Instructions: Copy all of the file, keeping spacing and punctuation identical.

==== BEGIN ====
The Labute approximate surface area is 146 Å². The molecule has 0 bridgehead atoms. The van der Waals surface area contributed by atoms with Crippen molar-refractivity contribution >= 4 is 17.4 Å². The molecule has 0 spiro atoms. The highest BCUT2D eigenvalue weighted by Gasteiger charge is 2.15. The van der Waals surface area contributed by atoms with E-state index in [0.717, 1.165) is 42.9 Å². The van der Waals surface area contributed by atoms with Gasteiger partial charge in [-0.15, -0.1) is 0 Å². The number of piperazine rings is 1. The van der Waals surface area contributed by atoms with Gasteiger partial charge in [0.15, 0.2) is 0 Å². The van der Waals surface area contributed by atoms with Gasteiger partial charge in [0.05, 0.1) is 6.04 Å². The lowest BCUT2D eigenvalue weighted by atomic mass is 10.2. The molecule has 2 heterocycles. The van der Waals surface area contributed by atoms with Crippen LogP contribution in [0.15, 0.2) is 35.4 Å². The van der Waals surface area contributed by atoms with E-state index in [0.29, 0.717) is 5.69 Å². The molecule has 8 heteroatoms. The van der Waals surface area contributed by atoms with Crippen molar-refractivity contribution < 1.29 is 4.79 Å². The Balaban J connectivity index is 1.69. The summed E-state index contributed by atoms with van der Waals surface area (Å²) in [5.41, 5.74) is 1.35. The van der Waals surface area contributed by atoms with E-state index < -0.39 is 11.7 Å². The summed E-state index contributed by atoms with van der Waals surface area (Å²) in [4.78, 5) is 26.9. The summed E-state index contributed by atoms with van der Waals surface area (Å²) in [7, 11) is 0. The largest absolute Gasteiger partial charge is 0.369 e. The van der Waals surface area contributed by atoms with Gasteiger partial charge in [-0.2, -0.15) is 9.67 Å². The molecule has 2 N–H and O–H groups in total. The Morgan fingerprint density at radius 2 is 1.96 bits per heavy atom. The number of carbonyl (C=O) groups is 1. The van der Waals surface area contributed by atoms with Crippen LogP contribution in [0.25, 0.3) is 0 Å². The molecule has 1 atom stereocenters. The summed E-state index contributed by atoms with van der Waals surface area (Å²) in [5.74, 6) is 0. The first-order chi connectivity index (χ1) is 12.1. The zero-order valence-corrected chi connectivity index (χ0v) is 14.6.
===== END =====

The Labute approximate surface area is 146 Å². The molecule has 0 bridgehead atoms. The van der Waals surface area contributed by atoms with Crippen molar-refractivity contribution >= 4 is 17.4 Å². The molecule has 0 spiro atoms. The highest BCUT2D eigenvalue weighted by Gasteiger charge is 2.15. The van der Waals surface area contributed by atoms with E-state index in [0.717, 1.165) is 42.9 Å². The van der Waals surface area contributed by atoms with Gasteiger partial charge in [-0.15, -0.1) is 0 Å². The number of piperazine rings is 1. The van der Waals surface area contributed by atoms with Gasteiger partial charge in [0.15, 0.2) is 0 Å². The van der Waals surface area contributed by atoms with Gasteiger partial charge in [0.05, 0.1) is 6.04 Å². The lowest BCUT2D eigenvalue weighted by atomic mass is 10.2. The molecule has 2 heterocycles. The van der Waals surface area contributed by atoms with Crippen LogP contribution in [0.15, 0.2) is 35.4 Å². The van der Waals surface area contributed by atoms with E-state index in [0.29, 0.717) is 5.69 Å². The molecule has 8 heteroatoms. The van der Waals surface area contributed by atoms with Crippen molar-refractivity contribution < 1.29 is 4.79 Å². The Balaban J connectivity index is 1.69. The summed E-state index contributed by atoms with van der Waals surface area (Å²) in [5.41, 5.74) is 1.35. The van der Waals surface area contributed by atoms with E-state index < -0.39 is 11.7 Å². The summed E-state index contributed by atoms with van der Waals surface area (Å²) in [4.78, 5) is 26.9. The summed E-state index contributed by atoms with van der Waals surface area (Å²) in [7, 11) is 0. The largest absolute Gasteiger partial charge is 0.369 e. The van der Waals surface area contributed by atoms with Gasteiger partial charge in [-0.2, -0.15) is 9.67 Å². The molecule has 2 N–H and O–H groups in total. The Morgan fingerprint density at radius 2 is 1.96 bits per heavy atom. The number of carbonyl (C=O) groups is 1. The van der Waals surface area contributed by atoms with Crippen LogP contribution in [0.25, 0.3) is 0 Å². The molecule has 1 atom stereocenters. The summed E-state index contributed by atoms with van der Waals surface area (Å²) in [5.74, 6) is 0. The first-order chi connectivity index (χ1) is 12.1. The zero-order valence-corrected chi connectivity index (χ0v) is 14.6.